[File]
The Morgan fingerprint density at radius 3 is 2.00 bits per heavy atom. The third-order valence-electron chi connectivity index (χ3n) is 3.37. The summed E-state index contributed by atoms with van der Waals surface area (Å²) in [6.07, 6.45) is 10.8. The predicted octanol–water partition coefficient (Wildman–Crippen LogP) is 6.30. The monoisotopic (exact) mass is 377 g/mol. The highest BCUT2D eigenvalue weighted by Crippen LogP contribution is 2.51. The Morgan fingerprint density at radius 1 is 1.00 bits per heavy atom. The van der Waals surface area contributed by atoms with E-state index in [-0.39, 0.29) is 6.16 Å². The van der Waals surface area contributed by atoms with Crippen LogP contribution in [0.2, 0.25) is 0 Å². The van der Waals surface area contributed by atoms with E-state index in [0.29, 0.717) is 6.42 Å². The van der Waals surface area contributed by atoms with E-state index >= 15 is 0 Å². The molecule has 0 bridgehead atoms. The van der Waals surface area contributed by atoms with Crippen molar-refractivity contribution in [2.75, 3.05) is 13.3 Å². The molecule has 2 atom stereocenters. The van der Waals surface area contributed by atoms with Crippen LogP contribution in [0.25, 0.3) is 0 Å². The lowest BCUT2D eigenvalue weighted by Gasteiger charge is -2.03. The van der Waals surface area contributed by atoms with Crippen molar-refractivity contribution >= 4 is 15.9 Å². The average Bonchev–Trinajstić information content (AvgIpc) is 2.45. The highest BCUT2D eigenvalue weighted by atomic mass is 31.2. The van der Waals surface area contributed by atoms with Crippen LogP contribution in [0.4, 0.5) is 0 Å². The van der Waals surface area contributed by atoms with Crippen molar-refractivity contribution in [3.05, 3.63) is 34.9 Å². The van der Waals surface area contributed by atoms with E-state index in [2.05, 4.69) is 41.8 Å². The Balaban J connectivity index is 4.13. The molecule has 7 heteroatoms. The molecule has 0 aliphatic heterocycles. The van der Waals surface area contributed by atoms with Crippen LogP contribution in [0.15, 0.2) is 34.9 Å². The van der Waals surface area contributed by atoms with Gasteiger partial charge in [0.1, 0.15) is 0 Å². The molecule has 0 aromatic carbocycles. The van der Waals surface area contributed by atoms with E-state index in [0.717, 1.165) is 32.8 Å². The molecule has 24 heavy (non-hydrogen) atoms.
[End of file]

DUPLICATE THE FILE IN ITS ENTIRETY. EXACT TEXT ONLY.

The Morgan fingerprint density at radius 3 is 2.00 bits per heavy atom. The third-order valence-electron chi connectivity index (χ3n) is 3.37. The summed E-state index contributed by atoms with van der Waals surface area (Å²) in [6.07, 6.45) is 10.8. The predicted octanol–water partition coefficient (Wildman–Crippen LogP) is 6.30. The monoisotopic (exact) mass is 377 g/mol. The highest BCUT2D eigenvalue weighted by Crippen LogP contribution is 2.51. The Morgan fingerprint density at radius 1 is 1.00 bits per heavy atom. The van der Waals surface area contributed by atoms with E-state index in [-0.39, 0.29) is 6.16 Å². The van der Waals surface area contributed by atoms with Crippen LogP contribution in [0.2, 0.25) is 0 Å². The van der Waals surface area contributed by atoms with E-state index in [0.29, 0.717) is 6.42 Å². The van der Waals surface area contributed by atoms with E-state index >= 15 is 0 Å². The molecule has 0 bridgehead atoms. The van der Waals surface area contributed by atoms with Crippen molar-refractivity contribution in [2.75, 3.05) is 13.3 Å². The molecule has 2 atom stereocenters. The van der Waals surface area contributed by atoms with Crippen LogP contribution in [0.25, 0.3) is 0 Å². The lowest BCUT2D eigenvalue weighted by Gasteiger charge is -2.03. The van der Waals surface area contributed by atoms with Crippen molar-refractivity contribution >= 4 is 15.9 Å². The average Bonchev–Trinajstić information content (AvgIpc) is 2.45. The highest BCUT2D eigenvalue weighted by atomic mass is 31.2. The van der Waals surface area contributed by atoms with Crippen LogP contribution in [0.4, 0.5) is 0 Å². The van der Waals surface area contributed by atoms with Crippen molar-refractivity contribution in [3.05, 3.63) is 34.9 Å². The van der Waals surface area contributed by atoms with E-state index in [2.05, 4.69) is 41.8 Å². The Balaban J connectivity index is 4.13. The molecule has 7 heteroatoms. The molecule has 0 aliphatic heterocycles. The van der Waals surface area contributed by atoms with Crippen LogP contribution in [0.15, 0.2) is 34.9 Å². The van der Waals surface area contributed by atoms with Gasteiger partial charge in [0.1, 0.15) is 0 Å². The molecule has 0 aromatic carbocycles. The van der Waals surface area contributed by atoms with E-state index in [0.717, 1.165) is 32.8 Å². The molecule has 24 heavy (non-hydrogen) atoms.